Microsoft thinks there are people on 2G networks who want to use Outlook
Offers 5MB Outlook Lite App that works on phones with only 1GB RAM
Microsoft has made Outlook Lite available in select markets for low-powered Androids.
“Outlook is used by millions of people daily for their email and calendaring needs across the world. Yet, there are a wide range of devices that do not have all the capabilities required to get the best Outlook experience on their smartphone,” said Microsoft on its Outlook blog.
The streamlined version of the famous email service, used often begrudgingly for work matters, is said to come with what Microsoft calls all the main features of the original, including emails, calendar, contacts. The difference, according to Microsoft is that the app is just 5MB, can run on low-end devices like those with only 1GB RAM and doesn’t demand much battery.
It’s also designed for use on “all networks.” Among those networks, Microsoft name-checked 2G and 3G, a detail it left out in its Windows 365 Roadmap.
Outlook Lite was rolled out in Argentina, Brazil, Chile, Colombia, Ecuador, India, Mexico, Peru, Saudi Arabia, South Africa, Taiwan, Thailand, Turkey, and Venezuela. Microsoft promises more locations in the future.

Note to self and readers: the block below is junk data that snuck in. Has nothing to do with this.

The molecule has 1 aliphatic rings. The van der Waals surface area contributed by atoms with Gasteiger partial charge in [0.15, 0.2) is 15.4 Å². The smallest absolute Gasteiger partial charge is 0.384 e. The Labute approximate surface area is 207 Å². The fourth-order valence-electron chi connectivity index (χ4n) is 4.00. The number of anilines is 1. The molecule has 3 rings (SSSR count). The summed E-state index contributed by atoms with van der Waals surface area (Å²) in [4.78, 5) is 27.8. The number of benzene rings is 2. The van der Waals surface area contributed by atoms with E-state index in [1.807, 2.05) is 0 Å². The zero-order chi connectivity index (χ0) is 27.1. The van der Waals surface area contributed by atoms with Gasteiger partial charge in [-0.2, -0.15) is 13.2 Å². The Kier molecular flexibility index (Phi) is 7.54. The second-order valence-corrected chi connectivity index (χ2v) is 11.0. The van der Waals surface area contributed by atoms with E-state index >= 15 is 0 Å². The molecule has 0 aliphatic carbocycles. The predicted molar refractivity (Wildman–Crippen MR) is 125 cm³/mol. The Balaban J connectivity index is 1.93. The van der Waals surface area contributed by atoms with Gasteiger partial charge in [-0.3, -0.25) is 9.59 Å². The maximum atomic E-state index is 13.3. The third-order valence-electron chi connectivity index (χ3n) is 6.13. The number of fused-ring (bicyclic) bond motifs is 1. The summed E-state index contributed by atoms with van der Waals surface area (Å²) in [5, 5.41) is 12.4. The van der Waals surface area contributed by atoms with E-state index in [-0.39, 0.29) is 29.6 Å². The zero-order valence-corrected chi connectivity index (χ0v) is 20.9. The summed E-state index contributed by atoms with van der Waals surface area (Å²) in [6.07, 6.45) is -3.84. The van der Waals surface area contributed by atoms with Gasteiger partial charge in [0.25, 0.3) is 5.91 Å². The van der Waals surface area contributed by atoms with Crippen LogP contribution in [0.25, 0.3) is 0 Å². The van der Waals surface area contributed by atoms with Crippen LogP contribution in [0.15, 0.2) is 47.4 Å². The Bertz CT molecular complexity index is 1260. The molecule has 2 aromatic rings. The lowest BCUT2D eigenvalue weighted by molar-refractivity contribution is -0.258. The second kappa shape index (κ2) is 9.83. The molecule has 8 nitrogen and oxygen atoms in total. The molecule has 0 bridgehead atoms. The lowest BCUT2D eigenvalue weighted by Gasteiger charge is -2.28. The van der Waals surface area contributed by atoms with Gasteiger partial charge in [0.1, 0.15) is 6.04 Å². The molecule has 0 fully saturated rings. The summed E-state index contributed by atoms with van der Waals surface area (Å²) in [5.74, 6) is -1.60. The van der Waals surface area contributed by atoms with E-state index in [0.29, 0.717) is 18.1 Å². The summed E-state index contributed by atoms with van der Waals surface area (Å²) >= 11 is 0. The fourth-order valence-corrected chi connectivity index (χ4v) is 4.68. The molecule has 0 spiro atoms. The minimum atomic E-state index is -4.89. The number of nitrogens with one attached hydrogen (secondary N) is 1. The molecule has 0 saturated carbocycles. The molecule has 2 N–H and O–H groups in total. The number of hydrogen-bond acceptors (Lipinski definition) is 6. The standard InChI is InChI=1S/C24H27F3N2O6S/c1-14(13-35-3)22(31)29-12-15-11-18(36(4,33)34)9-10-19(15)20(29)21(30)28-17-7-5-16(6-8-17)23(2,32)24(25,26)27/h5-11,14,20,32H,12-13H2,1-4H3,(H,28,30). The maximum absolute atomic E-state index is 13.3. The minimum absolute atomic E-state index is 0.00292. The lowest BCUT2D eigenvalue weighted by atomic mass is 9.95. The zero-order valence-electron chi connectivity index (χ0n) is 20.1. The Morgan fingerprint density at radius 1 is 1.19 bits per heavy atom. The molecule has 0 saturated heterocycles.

- Shut off 3G by 2033? How about 2023, asks Vodafone UK
- 4G to dominate cellular IoT until 2028, when 5G takes over
- Qualcomm puts out 5G modem with standalone mmWave mode
- India surpasses a billion active mobile subscriptions
It makes sense the United Kingdom didn’t get an invite to the rollout as the government announced it would phase out both 2G and 3G networks by 2033, with companies like BT going for the chop on 2G an entire decade sooner.
Many countries that made the rollout list, like India, still typically carry a significant number of 2G users. The subcontinent’s carriers are yet to operate a 5G network and the country includes more than a 100 million who rely on 2G.
Microsoft said Outlook Lite will “empower more individuals, schools, universities, and small businesses with a solution for their lightweight mobile devices,” which seems like a decent way to establish at least some following and compete with the likes of Gmail.
For its part, Google offers the minimalist Gmail Go, which lacks many of the more sophisticated features found in the mainstream version of Gmail (there's no Google Meet, for eg) while keeping the most essential of functionality. It's just under 10MB in size and can only be downloaded on low-end handsets.
As for Microsoft's Lite version, it won’t be supporting Android Work Profile and Mobile Application Management (MAM) for work accounts. For those who need that functionality, they'll have to use the original Outlook, making the Lite app a moot offering no matter where they reside. ®